Did you ever wonder how Paul first began to understand the circumcision doctrine that so identified Pauline theology? Well, immediately following his heavenly vision, Paul went into Arabia. More than likely he spent some time in the synagogues in various cities he visited there. Paul already knew the Nabataeans were near relatives to the Jews, descending from Ishmael, the son of Abraham by Hagar, Sarah’s slave. He would have found, if he didn’t know already, Nabataeans were more easily won over as proselytes to Judaism there than in other Gentile countries in the empire. Why was this so? No doubt it was because of the Nabataean’s disposition toward the Jewish practice of circumcision. Being descended from Abraham, circumcision was not rejected, as it was in other Gentile countries. It was already practiced, but not under compulsory conditions as in Judea and Galilee. Nabataeans were more or less indifferent toward the practice.
Paul must have reflected upon this while he was in Arabia. Certainly in the 2 to 2 ½ years he spent there, he had time to familiarize himself with the local customs. Meeting Nabataean proselytes and speaking to Jewish brethren there, circumcision would have been discussed and its ease of acceptance among the Gentiles living there as opposed to the Jew’s western neighbors throughout the Roman Empire. What would Paul have thought about this? Here were people who sporadically practiced the act of circumcision—the sign of righteousness—but were they righteous? By Jewish standards, of course they weren’t. For the Nabataeans, circumcision had lost all its significance. Many had the “sign” of righteousness in their bodies, but that is as far as it had gone. If circumcision was merely an outward sign, meant to indicate a spiritual reality, would the physical act be necessary at all? Thus with further reflection, Paul would remember that Abraham was **declared** righteous before the act of circumcision was performed (Romans 4:9-10)!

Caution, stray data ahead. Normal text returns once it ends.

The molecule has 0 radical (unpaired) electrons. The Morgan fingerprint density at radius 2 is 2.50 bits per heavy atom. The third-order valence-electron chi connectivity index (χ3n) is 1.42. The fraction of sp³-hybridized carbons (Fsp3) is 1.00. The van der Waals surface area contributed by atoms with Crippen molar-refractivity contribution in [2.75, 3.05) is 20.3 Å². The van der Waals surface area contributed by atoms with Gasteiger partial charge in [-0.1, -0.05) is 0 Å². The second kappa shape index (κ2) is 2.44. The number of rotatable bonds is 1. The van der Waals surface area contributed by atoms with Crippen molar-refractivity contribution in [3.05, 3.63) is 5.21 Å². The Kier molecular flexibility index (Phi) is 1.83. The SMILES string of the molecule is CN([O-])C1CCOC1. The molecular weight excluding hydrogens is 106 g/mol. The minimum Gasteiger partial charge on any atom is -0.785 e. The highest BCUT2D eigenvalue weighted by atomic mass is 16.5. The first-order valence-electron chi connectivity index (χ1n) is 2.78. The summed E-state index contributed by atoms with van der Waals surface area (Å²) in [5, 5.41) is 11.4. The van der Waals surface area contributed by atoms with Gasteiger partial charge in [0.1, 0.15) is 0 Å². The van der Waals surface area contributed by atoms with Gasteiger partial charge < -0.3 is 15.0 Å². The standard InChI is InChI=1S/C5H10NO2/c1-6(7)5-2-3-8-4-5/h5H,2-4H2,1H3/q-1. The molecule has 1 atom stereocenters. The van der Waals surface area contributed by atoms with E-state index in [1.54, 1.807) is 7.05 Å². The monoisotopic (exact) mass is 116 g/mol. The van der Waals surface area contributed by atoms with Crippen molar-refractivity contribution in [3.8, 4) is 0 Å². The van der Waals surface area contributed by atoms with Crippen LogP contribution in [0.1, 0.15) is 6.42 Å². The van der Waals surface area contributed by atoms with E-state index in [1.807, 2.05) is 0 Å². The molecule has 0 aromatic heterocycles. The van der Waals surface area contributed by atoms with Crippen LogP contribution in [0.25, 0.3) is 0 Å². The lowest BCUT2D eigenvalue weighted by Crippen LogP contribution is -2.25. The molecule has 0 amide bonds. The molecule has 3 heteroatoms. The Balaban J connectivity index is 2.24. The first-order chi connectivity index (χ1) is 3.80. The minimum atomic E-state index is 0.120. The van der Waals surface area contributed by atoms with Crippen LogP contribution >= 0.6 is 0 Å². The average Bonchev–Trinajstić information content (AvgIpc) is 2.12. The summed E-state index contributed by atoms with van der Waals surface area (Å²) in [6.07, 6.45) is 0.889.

No doubt it was not a giant leap in understanding for Paul, the rabbi, to see Abraham could then be seen as the father of those who believe—Jews or Gentiles, circumcised or not—because the act of circumcision was merely the “sign” of a deeper spiritual reality.
Paul must have grappled with understanding things like circumcision while he was in Arabia, because from the very beginning of his Gospel—it is there; not so, for the other apostles. Paul had to formulate a foundation for what he would preach to the Gentiles to whom he was sent by the Lord, which we see in Paul’s heavenly vision. Paul may have had some memory of Jesus in Jerusalem and even some idea of the Jesus traditions through disciples he interrogated, but all this was second hand. He had to formulate a clarified foundation for his own mission to the Jews and Gentile sympathizers. This is where his scholarship training at the feet of Gamaliel came into play. It would be only natural for Paul, the rabbi, but under the inspiration of the Holy Spirit, to question the practice of circumcision as a godly command, while he was yet in Arabia. There he dwelled among those who often practiced the sign of righteousness without it having any spiritual significance in their lives.
Paul’s Gospel is rooted here. His visit to Nabataea was not so much a mission to the Gentiles as it was a mission for the Gentiles. Paul’s visit to Arabia was in reality a mission to Gentiles, yes, but for himself. And, because of what Jesus taught him through the Gentiles there, he could later conclude he was a debtor to them (Romans 1:14).
In Romans, one of Paul’s final letters, we would find him still preaching the very things he considered in these three years between his heavenly vision and his first visit to Jerusalem. His theology wasn’t gradually understood. It was known, accepted and preached by him from the time he first preached it in Damascus and had to run for his life. It is taught from his first letter to the Galatians to his final letter while in prison at Rome. This was “his” Gospel which he learned of the Lord while visiting Arabia immediately after his heavenly vision.